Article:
I have been discussing with my endo clinic my son going on Afrezza to blunt hormone peaks (so as to limit the deep lows we get after stacking, and also, of course, limit the peaks too).
It is a pediatrics diabetes clinic, so they are not familiar with the testing regimen for teens. I found a very generic set of spirometer info on the Mannkind site. Does anyone have access to other sources for the spirometry regimen that teens might need to undergo? I would love to be able to email my clinic with the full description of the MO they need to follow, so that it is an easy process for them (and therefore for us).
In particular, it would be useful for me to give them a reference showing expected numbers for teenage kids, as opposed to adults. It is apparent from the studies I read (such as this one) that there are different standards to interpret the FEV1 based on what is defined as normal. I can find discussions but so far no simple tables
Just the FeV1 is all they look at. Should be able to do it at any cvs minute clinic. Unless they have obstructive pulmonary disease it’s really a non issue. It’s something that their competitors lobbyists rammed through…
To put it in perspective—- I did it with a respiratory therapist and she told me before I even blew in the tube, “I can already tell you have no deficiency because you’re not having any trouble speaking to me”. It’s a total crock don’t get bogged down in it… I don’t think the they even look at particular values it’s just to see if you can exhale a reasonable amount of air in 1 second, which unless you have major lung disease and dysfunction then you absolutely can… as long as it’s within reasonable ranges they don’t evaluate it further.
If your endos office isn’t equipped to do it (most aren’t, hence the competitions lobbying for this requirement) they can simply write an order for it to be done at the hospital or lab or wherever they refer out their testing too… it’s really not a big deal. The 1 literally stands for 1 second. Which is how long the fev1 takes.
I did an entire expensive and elaborate pulmonary function test and I’m pissed off about it to this day…
This appears to be a state-by-state thing Here is WI, I have not found a CVS pharmacy that offers it. One of them referred me to a CVS “Minute Clinic” which is a colocated thing. I just called the central number for them and there are telling me they don’t offer the FEV-1.
I am still looking for an easy (and cheap) place to go to for an FEV-1. I’ll post what in find in WI.
You could probably also stop by any 7th grade health class and they could take care of it for you
It is a total joke and the main purpose for the testing is to ensure that people’s lung function was not decreasing significantly over time as they took it with follow-up testing which has pretty well proven to not be a legitimate issue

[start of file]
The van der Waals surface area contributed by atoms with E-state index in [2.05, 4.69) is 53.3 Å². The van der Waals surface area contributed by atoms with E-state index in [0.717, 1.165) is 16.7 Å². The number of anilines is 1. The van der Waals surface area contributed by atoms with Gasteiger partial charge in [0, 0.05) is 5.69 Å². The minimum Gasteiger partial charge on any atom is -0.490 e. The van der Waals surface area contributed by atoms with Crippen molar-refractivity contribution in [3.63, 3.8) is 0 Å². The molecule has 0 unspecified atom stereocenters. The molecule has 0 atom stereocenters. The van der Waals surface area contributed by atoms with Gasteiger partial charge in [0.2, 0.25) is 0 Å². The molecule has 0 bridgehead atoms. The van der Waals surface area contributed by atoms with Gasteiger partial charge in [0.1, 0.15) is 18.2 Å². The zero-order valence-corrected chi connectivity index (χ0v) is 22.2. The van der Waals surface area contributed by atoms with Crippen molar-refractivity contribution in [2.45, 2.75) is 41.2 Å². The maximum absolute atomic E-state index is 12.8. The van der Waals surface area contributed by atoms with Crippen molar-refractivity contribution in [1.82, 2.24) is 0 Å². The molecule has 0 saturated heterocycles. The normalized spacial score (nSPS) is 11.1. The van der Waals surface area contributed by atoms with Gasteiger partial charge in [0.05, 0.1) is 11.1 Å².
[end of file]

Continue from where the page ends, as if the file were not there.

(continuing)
Did you contact your primary ? After the fact, I found out my primary (internal med MD), could have done it in office.
Instead my endo put in order to the hospital to do it. The hospital gave me a full blown pulmonary test, and was billed a ridiculous amount. With help from my endo, who supported the fact that he ordered the simple test only, my billing was adjusted. I think it is uncommon for hospitals to get requests for the simple test.
For the next test, my endo had one in his office. I think he said the equipment only cost under $100. His staff was “trained”, but they still fumbled a bit when trying to do my follow-up. Results came back fine. Since then, I have not had another test. However I only use Afrezza 3-4 times a week, 4 unit doses, mostly for corrections or special meals.
I really want to be clear that this is not a legitimate concern for sound medicine. This is a big pharma dirty lobbying trick. After all I’ve read up on afrezza and having followed its entire development and approval and having reaped its benefits myself— if it were my son And I was up up all night ripping my hair out, a stupid fev1 wouldn’t even be on my radar.
That said, it’s not your job to educate your doctors on how to perform medical testing… they’re either willing to go off label and not give a damn about such things, or they’re not
EH had it done in his endo’s office by the Afrezza rep for our area. I am not sure if you’ll be looking for the same test or not, because I can’t remember the name. It took two minutes. It was a paper tube with a fan like object in it. Seriously minimal. I would contact MannKind and see if they have someone who comes to your area and could conduct the test and training on the drug.
Has Afrezza been approved for children (and I missed it), or do you just have an awesome endo? I have a friend here with a t1 child (pre-teen boy so about to hit puberty and all of its challenges), and she was really interested in what I had to say about my experiences so far using Afrezza.
Primary Objective: To assess the safety and tolerability of Afrezza in children ages 4 to 17 years with type 1 diabetes mellitus (T1DM).
Estimated Enrollment: 46
Actual Study Start Date: September 28, 2017
Estimated Study Completion Date: January 2021
Estimated Primary Completion Date: July 2020 (Final data collection date for primary outcome measure)